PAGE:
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Miroslav Volf on Why the Religious Should Embrace Political Pluralism

Miroslav VolfA Public Faith: How Followers of Christ Should Serve the Common Good (Brazos Press: ), pp. 126-7.

Will religious communities support a polity in which they can speak in their own religious voices in the public arena and in which the state relates to all communities impartially? Elsewhere I have developed the argument that the monotheism of the Abrahamic faiths in fact favors the pluralistic political arrangements that liberal democracy … represents. Basically, the bare-bones sketch of the argument goes like this: 1) Because there is one God, all people are related to that one God on equal terms. 2) The central command of that one God is to love neighbors — to treat others as we would like them to treat us, as expressed in the Golden Rule. 3) We cannot claim any rights for ourselves and our group that we are not willing to give to others. 4) Whether as a stance of the heart or as outward practice, religion cannot be coerced. If you accept these four propositions, you have good reasons to support pluralism as a political project.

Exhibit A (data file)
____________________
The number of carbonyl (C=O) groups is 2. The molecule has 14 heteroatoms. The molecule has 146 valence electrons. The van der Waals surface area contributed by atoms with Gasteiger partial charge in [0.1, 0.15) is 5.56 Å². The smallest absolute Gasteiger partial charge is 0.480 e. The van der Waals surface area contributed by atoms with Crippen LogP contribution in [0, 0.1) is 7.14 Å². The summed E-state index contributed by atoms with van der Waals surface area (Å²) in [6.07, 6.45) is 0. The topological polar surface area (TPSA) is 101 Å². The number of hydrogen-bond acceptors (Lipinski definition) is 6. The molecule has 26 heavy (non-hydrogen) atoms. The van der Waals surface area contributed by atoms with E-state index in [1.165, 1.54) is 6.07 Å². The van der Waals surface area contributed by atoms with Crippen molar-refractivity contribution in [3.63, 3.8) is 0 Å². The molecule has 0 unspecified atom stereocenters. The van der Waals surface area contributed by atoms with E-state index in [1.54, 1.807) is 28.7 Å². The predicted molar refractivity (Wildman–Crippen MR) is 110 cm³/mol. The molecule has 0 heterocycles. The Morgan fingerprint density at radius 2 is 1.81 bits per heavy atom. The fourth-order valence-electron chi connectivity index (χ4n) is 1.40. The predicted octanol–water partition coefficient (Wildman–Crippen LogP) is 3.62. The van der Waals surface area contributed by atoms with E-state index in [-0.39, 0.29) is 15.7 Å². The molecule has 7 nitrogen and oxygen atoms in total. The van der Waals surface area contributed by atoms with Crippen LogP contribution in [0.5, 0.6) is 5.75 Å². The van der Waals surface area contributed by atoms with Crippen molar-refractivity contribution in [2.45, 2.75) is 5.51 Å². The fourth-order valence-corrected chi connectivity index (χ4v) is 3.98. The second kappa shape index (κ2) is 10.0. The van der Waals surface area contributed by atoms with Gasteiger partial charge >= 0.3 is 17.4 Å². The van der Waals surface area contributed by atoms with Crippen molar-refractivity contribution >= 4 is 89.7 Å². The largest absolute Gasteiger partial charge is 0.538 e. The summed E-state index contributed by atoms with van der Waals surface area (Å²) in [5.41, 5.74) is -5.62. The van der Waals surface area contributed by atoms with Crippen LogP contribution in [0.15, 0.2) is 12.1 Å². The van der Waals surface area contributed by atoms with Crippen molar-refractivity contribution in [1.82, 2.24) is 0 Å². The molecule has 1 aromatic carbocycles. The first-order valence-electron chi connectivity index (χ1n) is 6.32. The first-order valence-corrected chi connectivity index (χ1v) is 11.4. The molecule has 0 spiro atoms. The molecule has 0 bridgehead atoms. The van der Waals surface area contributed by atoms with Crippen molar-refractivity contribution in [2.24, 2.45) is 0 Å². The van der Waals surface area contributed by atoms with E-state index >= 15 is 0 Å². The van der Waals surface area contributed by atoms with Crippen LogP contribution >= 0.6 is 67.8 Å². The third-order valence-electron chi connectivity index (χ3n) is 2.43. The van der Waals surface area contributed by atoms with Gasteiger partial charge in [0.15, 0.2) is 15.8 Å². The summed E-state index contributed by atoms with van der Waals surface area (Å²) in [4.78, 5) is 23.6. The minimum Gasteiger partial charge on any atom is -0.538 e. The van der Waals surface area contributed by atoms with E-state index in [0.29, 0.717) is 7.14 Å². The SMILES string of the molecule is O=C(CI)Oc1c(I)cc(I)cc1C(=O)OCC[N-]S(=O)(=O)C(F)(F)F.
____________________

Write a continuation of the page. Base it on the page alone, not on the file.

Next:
Will religious communities actually be willing to embrace such a political project? It depends on many factors. They are most likely to do so as minorities, who have a stake in their voice being heard. If one of them constitutes a majority, it may resist pluralism as a political project if its primary interest is maintenance of its privileged status. But if it is willing to follow the clear implications of its core theological and moral convictions, it will embrace pluralism as a political project. And certainly, unless religious communities are highly secularized, most of them will be likely to support such a polity more readily than one that is implicitly secular and therefore favors a perspective on life other than theirs. To be sure, some religions will strive to be favored by the state. But when they do, the are in principle no different than secularism is now or than secularism would continue to be under the “consocial” proposal. There are legal checks against favoring one perspective on life over others, and all players will have to face the moral demands of fairness and impartiality.